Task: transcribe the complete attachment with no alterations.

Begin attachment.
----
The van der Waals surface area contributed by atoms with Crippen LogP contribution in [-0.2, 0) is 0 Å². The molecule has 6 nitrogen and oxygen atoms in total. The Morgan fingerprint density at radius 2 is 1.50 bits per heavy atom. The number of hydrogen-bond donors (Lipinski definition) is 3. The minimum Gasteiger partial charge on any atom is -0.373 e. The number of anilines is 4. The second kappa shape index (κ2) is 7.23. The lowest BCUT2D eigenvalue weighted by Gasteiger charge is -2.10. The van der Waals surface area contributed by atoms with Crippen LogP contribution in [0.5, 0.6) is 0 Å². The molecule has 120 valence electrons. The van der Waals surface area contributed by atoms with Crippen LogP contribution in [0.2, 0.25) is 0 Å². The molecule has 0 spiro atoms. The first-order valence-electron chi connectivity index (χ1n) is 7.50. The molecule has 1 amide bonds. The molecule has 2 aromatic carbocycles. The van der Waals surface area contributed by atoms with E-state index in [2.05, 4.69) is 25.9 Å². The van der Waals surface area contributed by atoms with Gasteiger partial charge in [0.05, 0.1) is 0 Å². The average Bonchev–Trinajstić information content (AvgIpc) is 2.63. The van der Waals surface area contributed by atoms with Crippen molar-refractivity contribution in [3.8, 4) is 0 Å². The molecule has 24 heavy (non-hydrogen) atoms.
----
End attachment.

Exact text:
The van der Waals surface area contributed by atoms with Crippen LogP contribution in [-0.2, 0) is 0 Å². The molecule has 6 nitrogen and oxygen atoms in total. The Morgan fingerprint density at radius 2 is 1.50 bits per heavy atom. The number of hydrogen-bond donors (Lipinski definition) is 3. The minimum Gasteiger partial charge on any atom is -0.373 e. The number of anilines is 4. The second kappa shape index (κ2) is 7.23. The lowest BCUT2D eigenvalue weighted by Gasteiger charge is -2.10. The van der Waals surface area contributed by atoms with Crippen LogP contribution in [0.5, 0.6) is 0 Å². The molecule has 120 valence electrons. The van der Waals surface area contributed by atoms with Crippen LogP contribution in [0.2, 0.25) is 0 Å². The molecule has 0 spiro atoms. The first-order valence-electron chi connectivity index (χ1n) is 7.50. The molecule has 1 amide bonds. The molecule has 2 aromatic carbocycles. The van der Waals surface area contributed by atoms with E-state index in [2.05, 4.69) is 25.9 Å². The van der Waals surface area contributed by atoms with Gasteiger partial charge in [0.05, 0.1) is 0 Å². The average Bonchev–Trinajstić information content (AvgIpc) is 2.63. The van der Waals surface area contributed by atoms with Crippen molar-refractivity contribution in [3.8, 4) is 0 Å². The molecule has 24 heavy (non-hydrogen) atoms.